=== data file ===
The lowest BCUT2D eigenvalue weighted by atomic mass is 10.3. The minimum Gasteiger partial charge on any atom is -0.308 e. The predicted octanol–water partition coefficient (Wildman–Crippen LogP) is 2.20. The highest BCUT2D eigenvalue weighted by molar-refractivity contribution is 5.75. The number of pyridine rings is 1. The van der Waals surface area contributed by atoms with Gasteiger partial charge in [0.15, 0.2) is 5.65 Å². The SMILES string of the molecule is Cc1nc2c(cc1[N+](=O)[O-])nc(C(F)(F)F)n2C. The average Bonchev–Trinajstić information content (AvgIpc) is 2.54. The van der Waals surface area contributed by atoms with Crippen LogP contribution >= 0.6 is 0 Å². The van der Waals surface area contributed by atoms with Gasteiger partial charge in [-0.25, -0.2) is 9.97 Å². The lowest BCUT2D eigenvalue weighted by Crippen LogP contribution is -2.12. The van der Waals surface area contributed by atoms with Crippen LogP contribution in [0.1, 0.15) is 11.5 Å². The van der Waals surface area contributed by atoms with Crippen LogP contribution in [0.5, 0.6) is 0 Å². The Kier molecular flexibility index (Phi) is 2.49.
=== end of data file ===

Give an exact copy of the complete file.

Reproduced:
The lowest BCUT2D eigenvalue weighted by atomic mass is 10.3. The minimum Gasteiger partial charge on any atom is -0.308 e. The predicted octanol–water partition coefficient (Wildman–Crippen LogP) is 2.20. The highest BCUT2D eigenvalue weighted by molar-refractivity contribution is 5.75. The number of pyridine rings is 1. The van der Waals surface area contributed by atoms with Gasteiger partial charge in [0.15, 0.2) is 5.65 Å². The SMILES string of the molecule is Cc1nc2c(cc1[N+](=O)[O-])nc(C(F)(F)F)n2C. The average Bonchev–Trinajstić information content (AvgIpc) is 2.54. The van der Waals surface area contributed by atoms with Crippen LogP contribution >= 0.6 is 0 Å². The van der Waals surface area contributed by atoms with Gasteiger partial charge in [-0.25, -0.2) is 9.97 Å². The lowest BCUT2D eigenvalue weighted by Crippen LogP contribution is -2.12. The van der Waals surface area contributed by atoms with Crippen LogP contribution in [0.1, 0.15) is 11.5 Å². The van der Waals surface area contributed by atoms with Crippen LogP contribution in [0.5, 0.6) is 0 Å². The Kier molecular flexibility index (Phi) is 2.49.